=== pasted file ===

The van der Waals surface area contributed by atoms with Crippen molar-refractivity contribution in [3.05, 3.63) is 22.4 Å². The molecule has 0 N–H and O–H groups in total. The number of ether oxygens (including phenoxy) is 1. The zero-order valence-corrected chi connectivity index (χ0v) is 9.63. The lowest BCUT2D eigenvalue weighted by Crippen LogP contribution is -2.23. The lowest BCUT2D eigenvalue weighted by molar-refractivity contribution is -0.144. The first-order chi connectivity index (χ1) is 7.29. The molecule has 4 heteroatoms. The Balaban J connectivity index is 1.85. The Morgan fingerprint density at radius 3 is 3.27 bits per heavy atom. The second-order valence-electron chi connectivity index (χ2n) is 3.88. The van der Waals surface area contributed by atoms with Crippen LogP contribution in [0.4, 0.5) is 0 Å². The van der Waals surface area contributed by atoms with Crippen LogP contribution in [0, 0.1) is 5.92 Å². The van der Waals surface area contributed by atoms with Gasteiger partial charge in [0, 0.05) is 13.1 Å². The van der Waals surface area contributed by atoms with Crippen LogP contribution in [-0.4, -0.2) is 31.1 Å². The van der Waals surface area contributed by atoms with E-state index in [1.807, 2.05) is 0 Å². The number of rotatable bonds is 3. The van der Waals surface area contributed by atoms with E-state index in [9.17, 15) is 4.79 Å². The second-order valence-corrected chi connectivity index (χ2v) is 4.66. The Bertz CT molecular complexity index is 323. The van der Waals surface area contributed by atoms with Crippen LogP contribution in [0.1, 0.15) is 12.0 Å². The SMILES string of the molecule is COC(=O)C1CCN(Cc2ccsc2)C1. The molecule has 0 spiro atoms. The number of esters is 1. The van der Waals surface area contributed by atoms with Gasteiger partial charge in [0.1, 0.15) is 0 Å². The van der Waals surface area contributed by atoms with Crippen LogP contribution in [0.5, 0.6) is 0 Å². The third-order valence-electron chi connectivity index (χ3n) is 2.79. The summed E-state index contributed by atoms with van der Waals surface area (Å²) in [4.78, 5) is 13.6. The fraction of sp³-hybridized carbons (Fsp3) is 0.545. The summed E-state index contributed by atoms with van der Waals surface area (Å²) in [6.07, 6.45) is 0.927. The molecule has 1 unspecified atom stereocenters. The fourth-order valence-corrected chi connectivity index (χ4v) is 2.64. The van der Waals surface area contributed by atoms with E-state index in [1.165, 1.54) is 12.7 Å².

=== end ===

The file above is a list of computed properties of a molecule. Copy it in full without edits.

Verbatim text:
The van der Waals surface area contributed by atoms with Crippen molar-refractivity contribution in [3.05, 3.63) is 22.4 Å². The molecule has 0 N–H and O–H groups in total. The number of ether oxygens (including phenoxy) is 1. The zero-order valence-corrected chi connectivity index (χ0v) is 9.63. The lowest BCUT2D eigenvalue weighted by Crippen LogP contribution is -2.23. The lowest BCUT2D eigenvalue weighted by molar-refractivity contribution is -0.144. The first-order chi connectivity index (χ1) is 7.29. The molecule has 4 heteroatoms. The Balaban J connectivity index is 1.85. The Morgan fingerprint density at radius 3 is 3.27 bits per heavy atom. The second-order valence-electron chi connectivity index (χ2n) is 3.88. The van der Waals surface area contributed by atoms with Crippen LogP contribution in [0.4, 0.5) is 0 Å². The van der Waals surface area contributed by atoms with Crippen LogP contribution in [0, 0.1) is 5.92 Å². The van der Waals surface area contributed by atoms with Gasteiger partial charge in [0, 0.05) is 13.1 Å². The van der Waals surface area contributed by atoms with Crippen LogP contribution in [-0.4, -0.2) is 31.1 Å². The van der Waals surface area contributed by atoms with E-state index in [1.807, 2.05) is 0 Å². The number of rotatable bonds is 3. The van der Waals surface area contributed by atoms with E-state index in [9.17, 15) is 4.79 Å². The second-order valence-corrected chi connectivity index (χ2v) is 4.66. The Bertz CT molecular complexity index is 323. The van der Waals surface area contributed by atoms with Crippen LogP contribution in [0.1, 0.15) is 12.0 Å². The SMILES string of the molecule is COC(=O)C1CCN(Cc2ccsc2)C1. The molecule has 0 spiro atoms. The number of esters is 1. The van der Waals surface area contributed by atoms with Gasteiger partial charge in [0.1, 0.15) is 0 Å². The van der Waals surface area contributed by atoms with Crippen LogP contribution in [0.5, 0.6) is 0 Å². The third-order valence-electron chi connectivity index (χ3n) is 2.79. The summed E-state index contributed by atoms with van der Waals surface area (Å²) in [4.78, 5) is 13.6. The fraction of sp³-hybridized carbons (Fsp3) is 0.545. The summed E-state index contributed by atoms with van der Waals surface area (Å²) in [6.07, 6.45) is 0.927. The molecule has 1 unspecified atom stereocenters. The fourth-order valence-corrected chi connectivity index (χ4v) is 2.64. The van der Waals surface area contributed by atoms with E-state index in [1.165, 1.54) is 12.7 Å².